For the 22nd time has the Armony Show, in New York City, opened its doors to the public during the Armony Week, March 3-6, 2016. Hosted on Pier 92 for Modern and 94 for Contemporary art, these 205 international gallery booths are the reason why there has been so much traffic.
If you couldn’t make it this year, check below our most favourite works and dive into the visuals. But if you did make it, scroll below and find out if your picks, were our picks too.
Those Cy Twombly drawings are beautiful, and the flower arrangement really made me visualise the works in a domestic environment better. Kudos to you.
A great Janet Fish at the DC Moore Gallery.
Four Calder sculptures, a Condo and a gouache by Calder.
One of the four Calder kinetic sculptures.
A recreation of Miró’s studio (in Majorca, during 1893 – 1983) by Mayoral Gallery. I must say, it looks quiet clean and tidy, I don’t know how accurate this is..
“When he closed the door behind him he knew he was cutting all contact with the outside world and entering into his imaginary universe. This imaginary space, his reality, was arranged upon a background of Mediterranean light, colours and shapes…” Joan Punyet Miró, grandson of the legendary artist.
David Austen, 28 gouache on handmade paper which looked very funky and uplifting (even though it is available individually, I would recommend buying the entire series, if not I am afraid it would look random and weak).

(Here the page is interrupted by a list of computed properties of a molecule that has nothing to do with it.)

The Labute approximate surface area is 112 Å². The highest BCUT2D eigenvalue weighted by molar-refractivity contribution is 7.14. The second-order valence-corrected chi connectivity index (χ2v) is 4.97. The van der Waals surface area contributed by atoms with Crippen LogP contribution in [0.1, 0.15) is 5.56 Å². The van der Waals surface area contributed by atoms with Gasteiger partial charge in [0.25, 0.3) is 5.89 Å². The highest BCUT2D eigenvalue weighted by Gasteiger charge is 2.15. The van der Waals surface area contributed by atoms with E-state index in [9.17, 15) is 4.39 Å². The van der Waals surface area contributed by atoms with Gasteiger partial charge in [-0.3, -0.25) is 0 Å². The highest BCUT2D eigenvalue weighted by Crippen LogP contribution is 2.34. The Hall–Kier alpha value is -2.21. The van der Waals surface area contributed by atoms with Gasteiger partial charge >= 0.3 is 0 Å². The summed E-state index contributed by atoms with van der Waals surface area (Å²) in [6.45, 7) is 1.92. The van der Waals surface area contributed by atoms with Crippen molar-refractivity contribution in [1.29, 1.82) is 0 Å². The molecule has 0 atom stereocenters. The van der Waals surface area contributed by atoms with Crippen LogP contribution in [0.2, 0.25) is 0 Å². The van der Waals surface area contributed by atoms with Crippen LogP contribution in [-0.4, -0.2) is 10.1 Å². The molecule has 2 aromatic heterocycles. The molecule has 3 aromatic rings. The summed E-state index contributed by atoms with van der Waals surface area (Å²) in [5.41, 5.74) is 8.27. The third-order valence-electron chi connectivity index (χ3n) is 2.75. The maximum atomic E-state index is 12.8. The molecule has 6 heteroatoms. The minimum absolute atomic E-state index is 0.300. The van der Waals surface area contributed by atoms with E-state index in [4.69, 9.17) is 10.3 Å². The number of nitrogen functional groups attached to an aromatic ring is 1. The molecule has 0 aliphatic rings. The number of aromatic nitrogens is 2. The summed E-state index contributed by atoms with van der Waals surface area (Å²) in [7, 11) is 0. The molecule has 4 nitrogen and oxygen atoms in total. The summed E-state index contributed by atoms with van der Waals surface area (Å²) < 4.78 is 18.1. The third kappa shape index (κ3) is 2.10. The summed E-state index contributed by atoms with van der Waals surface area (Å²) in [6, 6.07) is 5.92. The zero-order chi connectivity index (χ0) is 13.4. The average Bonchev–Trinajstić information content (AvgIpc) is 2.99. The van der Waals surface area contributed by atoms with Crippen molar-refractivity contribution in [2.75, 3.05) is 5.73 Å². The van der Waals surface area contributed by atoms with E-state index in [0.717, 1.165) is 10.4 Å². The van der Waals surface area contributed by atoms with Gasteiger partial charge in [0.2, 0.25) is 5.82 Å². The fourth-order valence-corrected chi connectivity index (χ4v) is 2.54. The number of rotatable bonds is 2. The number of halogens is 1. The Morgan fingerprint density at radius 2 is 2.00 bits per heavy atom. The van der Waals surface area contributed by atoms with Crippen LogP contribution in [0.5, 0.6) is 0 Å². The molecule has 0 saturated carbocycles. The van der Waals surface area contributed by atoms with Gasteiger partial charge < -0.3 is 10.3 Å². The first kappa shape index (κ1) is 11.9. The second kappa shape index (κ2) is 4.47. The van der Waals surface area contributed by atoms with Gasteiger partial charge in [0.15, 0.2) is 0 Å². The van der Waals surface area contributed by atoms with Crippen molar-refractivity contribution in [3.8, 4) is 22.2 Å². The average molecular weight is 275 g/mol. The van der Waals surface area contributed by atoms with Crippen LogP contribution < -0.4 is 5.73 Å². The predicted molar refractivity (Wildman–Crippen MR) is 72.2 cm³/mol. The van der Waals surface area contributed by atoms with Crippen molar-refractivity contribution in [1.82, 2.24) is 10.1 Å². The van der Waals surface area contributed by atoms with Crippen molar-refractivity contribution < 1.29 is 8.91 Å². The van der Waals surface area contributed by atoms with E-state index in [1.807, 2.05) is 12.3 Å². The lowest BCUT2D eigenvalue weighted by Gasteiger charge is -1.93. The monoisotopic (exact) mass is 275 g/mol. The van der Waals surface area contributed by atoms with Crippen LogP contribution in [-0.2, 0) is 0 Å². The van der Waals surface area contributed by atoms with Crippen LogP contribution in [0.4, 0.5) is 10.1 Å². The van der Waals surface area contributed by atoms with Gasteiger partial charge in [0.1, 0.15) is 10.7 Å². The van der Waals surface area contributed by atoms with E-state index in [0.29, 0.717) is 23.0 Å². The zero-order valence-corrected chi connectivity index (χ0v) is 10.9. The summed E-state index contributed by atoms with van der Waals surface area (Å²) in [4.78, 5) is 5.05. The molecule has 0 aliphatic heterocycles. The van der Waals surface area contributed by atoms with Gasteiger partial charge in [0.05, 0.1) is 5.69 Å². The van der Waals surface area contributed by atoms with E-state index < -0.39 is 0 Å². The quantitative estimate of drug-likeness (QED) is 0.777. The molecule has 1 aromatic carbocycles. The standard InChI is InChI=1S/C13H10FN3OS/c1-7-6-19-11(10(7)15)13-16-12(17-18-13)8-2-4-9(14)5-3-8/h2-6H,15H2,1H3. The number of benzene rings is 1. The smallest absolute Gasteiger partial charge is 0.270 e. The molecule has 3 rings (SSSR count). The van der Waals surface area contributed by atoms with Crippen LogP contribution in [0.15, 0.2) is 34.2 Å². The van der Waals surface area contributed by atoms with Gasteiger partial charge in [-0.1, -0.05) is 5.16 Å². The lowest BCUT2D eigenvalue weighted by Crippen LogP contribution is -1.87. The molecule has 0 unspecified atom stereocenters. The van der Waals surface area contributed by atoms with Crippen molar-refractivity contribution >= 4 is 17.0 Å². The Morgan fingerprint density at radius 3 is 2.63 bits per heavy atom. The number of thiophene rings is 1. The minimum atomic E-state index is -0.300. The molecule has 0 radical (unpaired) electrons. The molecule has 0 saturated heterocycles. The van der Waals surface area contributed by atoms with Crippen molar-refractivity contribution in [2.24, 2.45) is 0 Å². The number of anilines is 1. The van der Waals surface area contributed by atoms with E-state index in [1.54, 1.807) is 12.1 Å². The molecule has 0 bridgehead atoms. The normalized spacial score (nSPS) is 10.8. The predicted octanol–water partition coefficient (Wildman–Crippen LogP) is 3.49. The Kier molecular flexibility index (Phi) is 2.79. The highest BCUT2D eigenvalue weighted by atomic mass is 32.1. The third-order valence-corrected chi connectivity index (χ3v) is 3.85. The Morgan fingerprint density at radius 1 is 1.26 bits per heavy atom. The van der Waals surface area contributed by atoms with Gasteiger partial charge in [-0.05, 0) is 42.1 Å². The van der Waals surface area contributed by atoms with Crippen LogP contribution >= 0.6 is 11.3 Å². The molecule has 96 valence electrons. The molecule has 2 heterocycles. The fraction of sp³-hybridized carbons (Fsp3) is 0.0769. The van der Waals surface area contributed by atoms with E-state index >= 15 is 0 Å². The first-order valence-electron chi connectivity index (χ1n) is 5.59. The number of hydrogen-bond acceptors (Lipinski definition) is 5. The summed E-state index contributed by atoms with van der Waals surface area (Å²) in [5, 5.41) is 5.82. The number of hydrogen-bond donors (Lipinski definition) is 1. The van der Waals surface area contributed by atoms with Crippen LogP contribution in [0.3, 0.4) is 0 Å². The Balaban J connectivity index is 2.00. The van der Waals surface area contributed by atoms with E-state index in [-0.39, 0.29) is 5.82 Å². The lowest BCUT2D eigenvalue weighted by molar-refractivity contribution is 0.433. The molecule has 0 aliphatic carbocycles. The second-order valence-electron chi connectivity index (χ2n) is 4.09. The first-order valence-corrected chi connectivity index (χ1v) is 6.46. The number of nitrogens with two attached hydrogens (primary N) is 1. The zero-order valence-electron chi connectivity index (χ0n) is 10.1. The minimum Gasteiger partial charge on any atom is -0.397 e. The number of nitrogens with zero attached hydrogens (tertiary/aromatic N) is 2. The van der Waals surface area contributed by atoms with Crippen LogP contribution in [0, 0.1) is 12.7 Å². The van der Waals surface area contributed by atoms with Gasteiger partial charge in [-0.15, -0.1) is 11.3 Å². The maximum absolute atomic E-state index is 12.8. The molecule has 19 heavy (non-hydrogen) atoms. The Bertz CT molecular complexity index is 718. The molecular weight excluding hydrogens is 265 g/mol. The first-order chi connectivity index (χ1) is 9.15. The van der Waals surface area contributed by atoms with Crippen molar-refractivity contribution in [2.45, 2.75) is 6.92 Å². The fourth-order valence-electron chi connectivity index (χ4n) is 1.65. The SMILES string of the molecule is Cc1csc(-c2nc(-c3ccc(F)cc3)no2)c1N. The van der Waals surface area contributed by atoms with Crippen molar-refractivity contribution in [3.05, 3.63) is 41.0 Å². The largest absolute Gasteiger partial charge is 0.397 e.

Pistoletto was also very strongly represented.
Guy Yanai, looked very lego-ed, but it is so simply taped and aesthetically effective (reminds me a lot of Stefan Rüesch‘s art, which we featured in October).
Rose lithograph by Alex Katz (everywhere I’d look I would see a Katz, or a Boetti…)
Sylvie Fleury’s “First Spaceship on Venus”
“Ladies and gentlemen we’re floating in space” by Spiritualized is all I hear when I look at this picture.
Closing with Ed Young’s “Not Me It’s You”, well that’s a small message to all of you dear visitors, that stand in front of a works making dinner plans, meanwhile people are trying to view, or quickly snap an image. Or the other ones I was lucky enough to encounter, who brought baby baggies that were later abandoned in front of booths. Did I mentioned the ones that were touching the works? Haven’t they heard the phrase “you can look, but you can’t touch”? The space is tight, it’s overcrowded, let’s make it a better experience for everyone.
Brought to you this time around by Dimitria Markou.